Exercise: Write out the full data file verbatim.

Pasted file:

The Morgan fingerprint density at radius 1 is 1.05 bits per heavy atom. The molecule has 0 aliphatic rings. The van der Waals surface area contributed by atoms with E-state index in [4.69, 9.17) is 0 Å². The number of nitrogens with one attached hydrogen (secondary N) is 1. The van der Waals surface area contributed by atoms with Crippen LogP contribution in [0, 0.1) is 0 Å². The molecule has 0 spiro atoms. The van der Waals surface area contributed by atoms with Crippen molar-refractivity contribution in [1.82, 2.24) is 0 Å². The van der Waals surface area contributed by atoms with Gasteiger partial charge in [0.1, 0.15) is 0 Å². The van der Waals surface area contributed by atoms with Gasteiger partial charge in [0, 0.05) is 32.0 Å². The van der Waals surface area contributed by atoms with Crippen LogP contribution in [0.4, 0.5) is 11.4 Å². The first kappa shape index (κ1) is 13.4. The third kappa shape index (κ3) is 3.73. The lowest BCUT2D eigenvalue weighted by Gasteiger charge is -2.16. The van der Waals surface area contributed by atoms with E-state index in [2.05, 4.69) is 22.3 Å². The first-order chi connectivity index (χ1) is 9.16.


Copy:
The Morgan fingerprint density at radius 1 is 1.05 bits per heavy atom. The molecule has 0 aliphatic rings. The van der Waals surface area contributed by atoms with E-state index in [4.69, 9.17) is 0 Å². The number of nitrogens with one attached hydrogen (secondary N) is 1. The van der Waals surface area contributed by atoms with Crippen LogP contribution in [0, 0.1) is 0 Å². The molecule has 0 spiro atoms. The van der Waals surface area contributed by atoms with Crippen molar-refractivity contribution in [1.82, 2.24) is 0 Å². The van der Waals surface area contributed by atoms with Gasteiger partial charge in [0.1, 0.15) is 0 Å². The van der Waals surface area contributed by atoms with Gasteiger partial charge in [0, 0.05) is 32.0 Å². The van der Waals surface area contributed by atoms with Crippen LogP contribution in [0.4, 0.5) is 11.4 Å². The first kappa shape index (κ1) is 13.4. The third kappa shape index (κ3) is 3.73. The lowest BCUT2D eigenvalue weighted by Gasteiger charge is -2.16. The van der Waals surface area contributed by atoms with E-state index in [2.05, 4.69) is 22.3 Å². The first-order chi connectivity index (χ1) is 9.16.